Yet these drivers alone aren’t the whole story. American consumers find great appeal in global foods, as they always have. They seek out the adventure and discovery of new foods, using familiar forms—like sandwiches, stews, barbecue or rice bowls—as a bridge to more exotic culinary expressions. They enjoy the interactive qualities of wrapping, dipping and using chopsticks. And many of them are drawn to the authentically healthful nature (and often the more economical nature) of many foreign cuisines—think Japanese or Indian, with their reliance on vegetables and grains. And then there is the thrill of new flavors: the power of umami, the savory fifth flavor; the artfully balanced hot-sour-salty-sweet Southeast Asian sauces; the aromatic, cinnamon-spice-scented Moroccan tagines.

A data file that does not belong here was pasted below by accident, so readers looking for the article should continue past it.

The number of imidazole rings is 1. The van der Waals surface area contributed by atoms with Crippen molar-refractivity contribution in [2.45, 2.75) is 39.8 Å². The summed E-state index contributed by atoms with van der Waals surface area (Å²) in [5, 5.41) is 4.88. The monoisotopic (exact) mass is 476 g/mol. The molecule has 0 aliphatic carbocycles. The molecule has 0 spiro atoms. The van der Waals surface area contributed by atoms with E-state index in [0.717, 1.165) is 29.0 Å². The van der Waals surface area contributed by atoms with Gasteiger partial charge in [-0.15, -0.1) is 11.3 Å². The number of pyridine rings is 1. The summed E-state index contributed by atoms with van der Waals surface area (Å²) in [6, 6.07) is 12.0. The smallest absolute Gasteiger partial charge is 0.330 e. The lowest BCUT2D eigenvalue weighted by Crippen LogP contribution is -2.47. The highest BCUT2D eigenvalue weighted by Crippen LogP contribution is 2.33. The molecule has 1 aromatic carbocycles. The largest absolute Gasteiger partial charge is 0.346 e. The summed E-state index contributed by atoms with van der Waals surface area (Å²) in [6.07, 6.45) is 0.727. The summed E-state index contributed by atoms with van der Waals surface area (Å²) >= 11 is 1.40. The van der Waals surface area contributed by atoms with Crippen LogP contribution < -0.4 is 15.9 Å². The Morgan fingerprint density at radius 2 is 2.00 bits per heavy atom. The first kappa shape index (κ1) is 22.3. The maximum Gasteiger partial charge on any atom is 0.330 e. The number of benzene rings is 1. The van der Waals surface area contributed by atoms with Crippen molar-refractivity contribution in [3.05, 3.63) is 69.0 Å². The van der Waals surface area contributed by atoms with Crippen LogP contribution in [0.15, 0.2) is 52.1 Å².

Emerging Global Cuisines: Culinary Trend Mapping Report profiles five emerging global cuisines that have great potential for trend translation. These cuisines are generating excitement among adventurous diners, restaurant chefs, food editors, celebrity chefs and cookbook writers. Although we are tracking other great global cuisines, such as Indian, these five have exciting and novel elements that are well suited for product development right now because these elements translate so well.

  • Peruvian - The Latin American cuisine getting the most attention right now for unique versions of familiar ingredients (such as corn, potatoes and chiles) and its cross-cultural, cross-continental fusion nature.

  • Moroccan - This North African cuisine is loaded with healthful Mediterranean ingredients that are composed into spice-enhanced, flavorful dishes with a craveable savory-sweet flavor profile.